Family Counseling Brattleboro VT

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Deborah Lowery, M.A.
(802) 254-1253
Putney Road,Ingenuity Professional Offices
Brattleboro, VT
Specialties
ADHD,Anger Management,Anxiety or Fears,Depression,Domestic Abuse or Violence,Life Coaching,OCD,Relationship Issues,Spirituality,Thinking Disorders
Education
1991 Antioch: M.A. in Counseling PsychologySeven years post grad training and supervision in Object Relations theory and practice.Certificate in Ericksonian Hypno-theoryCertificate in Level 1 Psychoneuroimmunology (like, cognitive theory)at PNI
Insurance
Yes
Membership Organizations
Center for Personal Growth

Dr. Stephen M Price
(603) 760-7317
Keene Psychotherapy117 Washington St
Keene, NH
Specialties
Relationship Issues, Divorce, Spirituality
Qualification
School: Andover Newton Theological School
Year of Graduation: 1974
Years In Practice: 30+ Years
Patient Info
Ethnicity: Any
Gender: All
Average Cost
$100 - $110
Payment Methods
Sliding Scale: No
Accepts Credit Cards: No
Accepted Insurance Plans: Aetna

Diane Kurinsky
(603) 357-3122
Keene, NH
Practice Areas
Addictions and Dependency, Childhood & Adolescence, Clinical Mental Health, Couples & Family, Sexual Abuse Recovery
Certifications
National Certified Counselor

Ginnie Gilson
(413) 315-4657
28 High Street
Greenfield, MA
Specialties
Mood Disorders, Divorce, Loss or Grief, Bipolar Disorder
Qualification
School: Univ. of CT
Year of Graduation: 1981
Years In Practice: 30+ Years
Patient Info
Ethnicity: Any
Gender: All
Age: Adolescents / Teenagers (14 to 19),Adults,Elders (65+)
Average Cost
$80 - $110
Payment Methods
Sliding Scale: Yes
Accepts Credit Cards: No
Accepted Insurance Plans: BlueCross and/or BlueShield

Associates in Couples Counseling
(802) 518-0962
Associates in Couples Counseling431 Pine Street
Burlington, VT
Specialties
Marriage Counseling, Relationship Issues
Qualification
School: Antioch New England Graduate School
Year of Graduation: 1985
Years In Practice: 15+ Years
Patient Info
Ethnicity: Any
Gender: All
Age: Adults
Payment Methods
Sliding Scale: No

Robert Pelosi
(802) 464-0543
Wilmington, VT
Practice Areas
Childhood & Adolescence, Corrections/Offenders, Couples & Family, School, Disaster Counseling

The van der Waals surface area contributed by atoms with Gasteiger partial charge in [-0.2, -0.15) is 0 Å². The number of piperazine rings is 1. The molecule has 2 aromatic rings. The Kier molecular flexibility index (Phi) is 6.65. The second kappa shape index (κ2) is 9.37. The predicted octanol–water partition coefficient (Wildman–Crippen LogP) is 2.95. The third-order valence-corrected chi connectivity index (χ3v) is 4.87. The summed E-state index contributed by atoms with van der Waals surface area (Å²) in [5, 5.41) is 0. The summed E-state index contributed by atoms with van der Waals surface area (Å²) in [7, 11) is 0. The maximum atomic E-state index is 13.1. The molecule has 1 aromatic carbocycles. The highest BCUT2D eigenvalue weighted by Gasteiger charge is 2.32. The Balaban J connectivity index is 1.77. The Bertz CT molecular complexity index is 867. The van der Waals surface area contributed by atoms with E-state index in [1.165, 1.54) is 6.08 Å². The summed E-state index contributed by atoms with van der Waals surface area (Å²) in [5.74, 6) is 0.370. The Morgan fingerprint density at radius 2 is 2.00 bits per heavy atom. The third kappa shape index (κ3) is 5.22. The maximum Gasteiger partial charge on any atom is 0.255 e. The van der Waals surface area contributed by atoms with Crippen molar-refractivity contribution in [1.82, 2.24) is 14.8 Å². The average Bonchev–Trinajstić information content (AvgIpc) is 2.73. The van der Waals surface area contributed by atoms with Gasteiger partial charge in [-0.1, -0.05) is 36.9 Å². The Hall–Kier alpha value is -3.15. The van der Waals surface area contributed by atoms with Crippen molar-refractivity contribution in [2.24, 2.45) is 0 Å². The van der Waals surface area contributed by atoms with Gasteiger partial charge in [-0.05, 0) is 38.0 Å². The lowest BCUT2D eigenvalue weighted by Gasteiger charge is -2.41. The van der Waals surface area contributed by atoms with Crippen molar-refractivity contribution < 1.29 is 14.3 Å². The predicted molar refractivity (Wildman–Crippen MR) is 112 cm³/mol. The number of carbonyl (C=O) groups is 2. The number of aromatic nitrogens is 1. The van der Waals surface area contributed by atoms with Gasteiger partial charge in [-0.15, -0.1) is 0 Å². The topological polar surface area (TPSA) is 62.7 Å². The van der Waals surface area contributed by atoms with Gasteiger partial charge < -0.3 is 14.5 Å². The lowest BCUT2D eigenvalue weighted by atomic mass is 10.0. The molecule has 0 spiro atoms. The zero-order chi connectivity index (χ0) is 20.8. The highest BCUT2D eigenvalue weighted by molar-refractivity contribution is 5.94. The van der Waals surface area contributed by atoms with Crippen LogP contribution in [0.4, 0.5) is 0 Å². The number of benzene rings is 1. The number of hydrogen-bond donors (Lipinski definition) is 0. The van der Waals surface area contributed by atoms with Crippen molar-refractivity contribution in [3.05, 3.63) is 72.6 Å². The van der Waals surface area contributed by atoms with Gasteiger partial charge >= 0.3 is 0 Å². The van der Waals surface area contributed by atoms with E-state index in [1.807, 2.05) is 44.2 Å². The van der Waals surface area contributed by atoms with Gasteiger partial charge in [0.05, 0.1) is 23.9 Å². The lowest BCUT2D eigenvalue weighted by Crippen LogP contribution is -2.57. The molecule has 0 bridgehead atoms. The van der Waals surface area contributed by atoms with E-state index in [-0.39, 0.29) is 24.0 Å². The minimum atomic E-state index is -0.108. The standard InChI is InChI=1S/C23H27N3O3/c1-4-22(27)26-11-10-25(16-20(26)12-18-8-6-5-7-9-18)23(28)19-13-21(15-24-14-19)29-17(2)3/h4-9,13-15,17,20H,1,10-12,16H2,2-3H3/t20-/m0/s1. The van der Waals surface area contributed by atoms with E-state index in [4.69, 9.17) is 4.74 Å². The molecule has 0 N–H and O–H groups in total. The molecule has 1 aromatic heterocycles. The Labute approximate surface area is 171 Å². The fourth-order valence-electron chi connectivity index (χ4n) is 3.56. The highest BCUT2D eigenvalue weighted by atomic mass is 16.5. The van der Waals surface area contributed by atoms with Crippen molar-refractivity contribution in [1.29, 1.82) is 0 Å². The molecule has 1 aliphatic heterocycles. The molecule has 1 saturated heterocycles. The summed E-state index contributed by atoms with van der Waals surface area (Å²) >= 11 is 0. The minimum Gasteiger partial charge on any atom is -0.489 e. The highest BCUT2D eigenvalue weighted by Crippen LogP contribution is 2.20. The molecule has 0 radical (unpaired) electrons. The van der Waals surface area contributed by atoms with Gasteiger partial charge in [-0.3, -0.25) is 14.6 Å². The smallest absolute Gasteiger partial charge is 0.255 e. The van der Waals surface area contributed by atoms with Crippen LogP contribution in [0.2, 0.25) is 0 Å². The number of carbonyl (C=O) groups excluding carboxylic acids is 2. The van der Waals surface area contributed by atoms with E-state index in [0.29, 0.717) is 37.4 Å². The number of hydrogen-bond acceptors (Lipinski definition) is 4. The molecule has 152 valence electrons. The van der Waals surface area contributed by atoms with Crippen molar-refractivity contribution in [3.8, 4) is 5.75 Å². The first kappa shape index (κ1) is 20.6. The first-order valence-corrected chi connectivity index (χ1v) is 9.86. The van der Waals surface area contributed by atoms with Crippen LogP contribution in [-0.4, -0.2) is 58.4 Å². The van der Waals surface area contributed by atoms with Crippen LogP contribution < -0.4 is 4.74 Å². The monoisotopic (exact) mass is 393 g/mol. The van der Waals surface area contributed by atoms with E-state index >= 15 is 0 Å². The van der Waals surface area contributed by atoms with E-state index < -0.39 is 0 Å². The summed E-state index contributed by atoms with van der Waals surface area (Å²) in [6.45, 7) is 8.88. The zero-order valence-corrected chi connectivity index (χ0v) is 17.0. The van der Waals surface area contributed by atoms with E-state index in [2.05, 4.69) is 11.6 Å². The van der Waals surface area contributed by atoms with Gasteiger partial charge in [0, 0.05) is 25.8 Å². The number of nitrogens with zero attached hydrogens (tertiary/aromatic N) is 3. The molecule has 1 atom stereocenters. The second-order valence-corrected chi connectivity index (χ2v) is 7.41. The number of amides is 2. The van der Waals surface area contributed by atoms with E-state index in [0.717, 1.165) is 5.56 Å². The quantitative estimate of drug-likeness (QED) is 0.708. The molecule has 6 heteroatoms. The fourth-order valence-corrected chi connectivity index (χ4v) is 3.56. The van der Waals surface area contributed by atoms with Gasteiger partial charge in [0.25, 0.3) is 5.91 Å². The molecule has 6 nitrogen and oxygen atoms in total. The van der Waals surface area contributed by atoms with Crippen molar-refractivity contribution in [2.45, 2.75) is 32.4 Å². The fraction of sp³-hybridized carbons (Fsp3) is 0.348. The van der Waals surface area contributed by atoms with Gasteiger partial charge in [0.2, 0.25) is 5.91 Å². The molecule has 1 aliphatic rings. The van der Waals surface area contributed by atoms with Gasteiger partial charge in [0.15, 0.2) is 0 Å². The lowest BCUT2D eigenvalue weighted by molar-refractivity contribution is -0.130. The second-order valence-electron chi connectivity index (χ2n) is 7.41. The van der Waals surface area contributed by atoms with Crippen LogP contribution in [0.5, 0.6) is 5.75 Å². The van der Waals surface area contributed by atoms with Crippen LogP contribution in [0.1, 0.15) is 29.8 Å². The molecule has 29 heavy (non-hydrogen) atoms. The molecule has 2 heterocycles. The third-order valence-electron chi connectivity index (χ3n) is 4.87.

Certifications
National Certified Counselor
Language Proficiencies
Italian

Paula-Ayn Phillips
(603) 357-1180
Keene, NH
Practice Areas
Addictions and Dependency, Clinical Mental Health, Couples & Family, Depression/Grief/Chronically or Terminally Ill
Certifications
National Certified Counselor

Tricia Wells
(413) 889-1923
50 Chapman Street
Greenfield, MA
Specialties
Relationship Issues, Depression, Divorce
Qualification
School: Smith College School for Social Work
Year of Graduation: 1994
Years In Practice: 10+ Years
Patient Info
Ethnicity: Any
Gender: All
Age: Adults,Elders (65+)
Average Cost
$50 - $90
Payment Methods
Sliding Scale: Yes
Accepted Insurance Plans: Aetna

Adriana Elliot Mediation Services
(603) 358-3322
PO Box 340
Keene, NH
Specialties
Divorce mediation
Gender
Female
Education
BA, NH Certified Family Mediator
Insurance
No
Membership Organizations
NHCRA, ACR

Kristen McEvoy
(802) 656-3340
Burlington, VT
Practice Areas
Clinical Mental Health, Couples & Family, Sexual Abuse Recovery, Depression/Grief/Chronically or Terminally Ill, Supervision
Certifications
National Certified Counselor

Is the Role You Play in Your Family Hurting Your Life?

Every living system seeks balance. In nature, this process is called homeostasis. Within a family system, homeostasis explains why members adopt certain roles. In healthy families, members take on different roles at various times to meet the family’s needs. But in dysfunctional families, the roles are more rigid. For example, if one parent is addicted to alcohol, the other may be busy providing for the family and seldom home. One child may take on the role of Caretaker, preparing meals for younger siblings while another becomes the Hero—the one who strives to do everything perfectly.

But the family dynamics that shape family roles aren’t limited to severe dysfunctions like substance abuse. One of my coaching clients grew up in a loving, close-knit family in which he was the Hero. Because his parents wanted him to have opportunities they never had, he was expected to get straight A’s, a good education, and a successful career. And while this role enabled him to become an accomplished and wealthy lawyer, his life was falling apart. High blood pressure was causing health problems, workaholism threatened his marriage, and the responsibilities of providing for his elderly parents, an expensive home, and three children in private schools overwhelmed him.

Another example is Casey, who dreamed of becoming a professional photographer. Casey was in a financial-services job she hated, but in which she felt trapped. Growing up, both of her parents struggled to hold down jobs. Casey started babysitting at the age of 12, and had been helping her parents financially ever since. She lived with her boyfriend, who was supporting his ex-wife and son. He was unsupportive of her making a career change, because they needed her income to pay the bills. By continuing to make others’ needs more important than her own, she had unconsciously recreated her family role of Caretaker in her adult relationship.

While our family role may have made sense growing up, it often wreaks havoc in our adult lives. As our primary role takes hold, parts of us become suppressed—parts we need to live a healthy and fulfilling adult life. These can include the part that feels like a worthwhile, deserving person; the part that feels intelligent and competent; the spontaneous, playful part, or the part that can feel and express joy.

If the role you play is sabotaging your life, change the behaviors that reinforce it. If you play the People-pleaser who always says what others expect for app...

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